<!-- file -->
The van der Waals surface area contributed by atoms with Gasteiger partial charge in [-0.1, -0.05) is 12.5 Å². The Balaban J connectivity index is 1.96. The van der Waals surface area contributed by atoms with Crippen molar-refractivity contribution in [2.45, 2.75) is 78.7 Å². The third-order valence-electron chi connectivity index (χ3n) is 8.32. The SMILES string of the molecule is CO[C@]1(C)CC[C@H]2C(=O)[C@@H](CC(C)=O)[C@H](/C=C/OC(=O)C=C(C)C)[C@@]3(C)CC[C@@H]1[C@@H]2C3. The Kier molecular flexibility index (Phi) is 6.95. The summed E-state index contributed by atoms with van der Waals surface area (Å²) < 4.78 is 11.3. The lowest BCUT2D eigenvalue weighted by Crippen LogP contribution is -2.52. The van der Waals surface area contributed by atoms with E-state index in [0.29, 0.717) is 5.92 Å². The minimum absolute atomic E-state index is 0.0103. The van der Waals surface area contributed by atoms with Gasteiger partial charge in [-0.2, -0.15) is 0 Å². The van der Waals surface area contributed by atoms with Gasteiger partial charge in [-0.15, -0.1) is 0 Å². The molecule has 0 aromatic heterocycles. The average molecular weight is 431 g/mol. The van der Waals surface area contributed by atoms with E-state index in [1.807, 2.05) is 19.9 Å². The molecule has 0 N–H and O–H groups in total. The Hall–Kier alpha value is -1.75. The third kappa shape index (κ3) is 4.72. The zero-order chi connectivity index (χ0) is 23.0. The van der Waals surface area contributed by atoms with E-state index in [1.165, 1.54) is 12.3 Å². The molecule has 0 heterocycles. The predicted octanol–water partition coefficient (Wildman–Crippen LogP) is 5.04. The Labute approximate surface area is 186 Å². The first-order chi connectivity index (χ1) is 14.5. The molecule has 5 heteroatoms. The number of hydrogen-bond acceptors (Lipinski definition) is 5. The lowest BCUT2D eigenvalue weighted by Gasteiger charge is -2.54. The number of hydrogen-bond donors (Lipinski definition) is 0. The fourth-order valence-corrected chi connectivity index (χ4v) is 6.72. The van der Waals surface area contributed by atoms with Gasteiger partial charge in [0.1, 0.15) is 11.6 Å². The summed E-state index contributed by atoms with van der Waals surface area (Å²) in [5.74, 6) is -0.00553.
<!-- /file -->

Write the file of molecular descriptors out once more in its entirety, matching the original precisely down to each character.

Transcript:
The van der Waals surface area contributed by atoms with Gasteiger partial charge in [-0.1, -0.05) is 12.5 Å². The Balaban J connectivity index is 1.96. The van der Waals surface area contributed by atoms with Crippen molar-refractivity contribution in [2.45, 2.75) is 78.7 Å². The third-order valence-electron chi connectivity index (χ3n) is 8.32. The SMILES string of the molecule is CO[C@]1(C)CC[C@H]2C(=O)[C@@H](CC(C)=O)[C@H](/C=C/OC(=O)C=C(C)C)[C@@]3(C)CC[C@@H]1[C@@H]2C3. The Kier molecular flexibility index (Phi) is 6.95. The summed E-state index contributed by atoms with van der Waals surface area (Å²) < 4.78 is 11.3. The lowest BCUT2D eigenvalue weighted by Crippen LogP contribution is -2.52. The van der Waals surface area contributed by atoms with E-state index in [0.29, 0.717) is 5.92 Å². The minimum absolute atomic E-state index is 0.0103. The van der Waals surface area contributed by atoms with Gasteiger partial charge in [-0.2, -0.15) is 0 Å². The van der Waals surface area contributed by atoms with Gasteiger partial charge in [-0.15, -0.1) is 0 Å². The molecule has 0 aromatic heterocycles. The average molecular weight is 431 g/mol. The van der Waals surface area contributed by atoms with E-state index in [1.807, 2.05) is 19.9 Å². The molecule has 0 N–H and O–H groups in total. The Hall–Kier alpha value is -1.75. The third kappa shape index (κ3) is 4.72. The zero-order chi connectivity index (χ0) is 23.0. The van der Waals surface area contributed by atoms with E-state index in [1.165, 1.54) is 12.3 Å². The molecule has 0 heterocycles. The predicted octanol–water partition coefficient (Wildman–Crippen LogP) is 5.04. The Labute approximate surface area is 186 Å². The first-order chi connectivity index (χ1) is 14.5. The molecule has 5 heteroatoms. The number of hydrogen-bond acceptors (Lipinski definition) is 5. The lowest BCUT2D eigenvalue weighted by Gasteiger charge is -2.54. The number of hydrogen-bond donors (Lipinski definition) is 0. The fourth-order valence-corrected chi connectivity index (χ4v) is 6.72. The van der Waals surface area contributed by atoms with Gasteiger partial charge in [0.1, 0.15) is 11.6 Å². The summed E-state index contributed by atoms with van der Waals surface area (Å²) in [5.74, 6) is -0.00553.